Does law require TDS/disclosures made before Buyers inspections?

11 Replies

For transactions where a TDS (Transfer Disclosure Statement) is required, I'm curious if there is anything in the code/law which states the timeline for those disclosures to be made to Buyer? 

Obviously it would be in the Buyers best interest to have all disclosures and previous reports on hand before the Buyer pays to have multiple inspectors look at the home. This would give inspectors an idea of what previous work or remediation was done on a property and verify the work resolved issue, was done correctly, safely, etc. 

But does the law require Seller or their broker/agent to present them during or before inspection period? Of course regardless of law, a savvy Buyer (or Buyer's agent) could always write this in to offer or purchase agreement -- they're going to have to be disclosed at some point anyway, right?

If you use the California CAR form the timeline is specified in the purchase contract.

The buyer has a certain number of days from receipt to cancel, so it's best to get it in buyers hands as soon as possible.  If they are going to cancel better sooner than later so seller can move on.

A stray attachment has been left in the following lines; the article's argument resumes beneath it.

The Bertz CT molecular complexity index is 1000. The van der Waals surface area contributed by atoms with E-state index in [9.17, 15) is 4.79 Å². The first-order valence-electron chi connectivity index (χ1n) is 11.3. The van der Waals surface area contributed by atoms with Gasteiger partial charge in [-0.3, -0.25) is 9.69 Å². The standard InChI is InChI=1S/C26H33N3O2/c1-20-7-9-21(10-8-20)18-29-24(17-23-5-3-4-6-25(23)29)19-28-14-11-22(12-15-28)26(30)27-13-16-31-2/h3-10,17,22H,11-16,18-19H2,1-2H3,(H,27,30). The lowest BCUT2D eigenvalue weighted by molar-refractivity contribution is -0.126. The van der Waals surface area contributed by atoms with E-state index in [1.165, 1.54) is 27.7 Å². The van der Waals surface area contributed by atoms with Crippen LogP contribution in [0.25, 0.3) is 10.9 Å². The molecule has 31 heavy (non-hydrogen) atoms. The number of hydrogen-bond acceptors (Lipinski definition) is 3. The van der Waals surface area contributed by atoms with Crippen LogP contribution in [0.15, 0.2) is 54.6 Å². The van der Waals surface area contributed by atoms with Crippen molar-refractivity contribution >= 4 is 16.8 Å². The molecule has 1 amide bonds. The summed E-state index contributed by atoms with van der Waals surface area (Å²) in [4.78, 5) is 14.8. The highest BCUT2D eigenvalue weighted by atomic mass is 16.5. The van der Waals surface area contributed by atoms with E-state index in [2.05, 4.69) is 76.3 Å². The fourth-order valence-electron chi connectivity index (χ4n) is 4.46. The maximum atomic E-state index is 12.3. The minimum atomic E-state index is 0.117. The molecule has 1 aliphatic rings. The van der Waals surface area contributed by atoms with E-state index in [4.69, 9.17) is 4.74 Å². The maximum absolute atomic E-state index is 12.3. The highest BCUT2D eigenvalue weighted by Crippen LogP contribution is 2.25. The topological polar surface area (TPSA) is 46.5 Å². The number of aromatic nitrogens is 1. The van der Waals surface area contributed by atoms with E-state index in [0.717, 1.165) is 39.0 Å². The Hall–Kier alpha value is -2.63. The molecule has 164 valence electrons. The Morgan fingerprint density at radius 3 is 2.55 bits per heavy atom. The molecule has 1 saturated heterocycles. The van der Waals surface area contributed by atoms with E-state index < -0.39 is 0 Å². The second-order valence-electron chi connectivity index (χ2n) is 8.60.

Originally posted by Account Closed:

If you use the California CAR form the timeline is specified in the purchase contract.

The buyer has a certain number of days from receipt to cancel, so it's best to get it in buyers hands as soon as possible.  If they are going to cancel better sooner than later so seller can move on.

Right, but if there is 17 day inspection period and Sellers/Agent provides TDS on day 17... :)

Obviously not in SELLERS or BUYERS best interest with that move... but sometimes delays happen I guess.

I would think if there isn't a law or code stating when the TDS is required to be completed and presented, then it would be in BUYERS best interest not to start the inspection period timer until the TDS is received.  This way the TDS can be shown to Buyers inspectors.

I'm primarily interested if the civil code defines the order and presentation of things here though.  It would seem logical to present TDS to buyer before buyer pays for $500+ in inspections.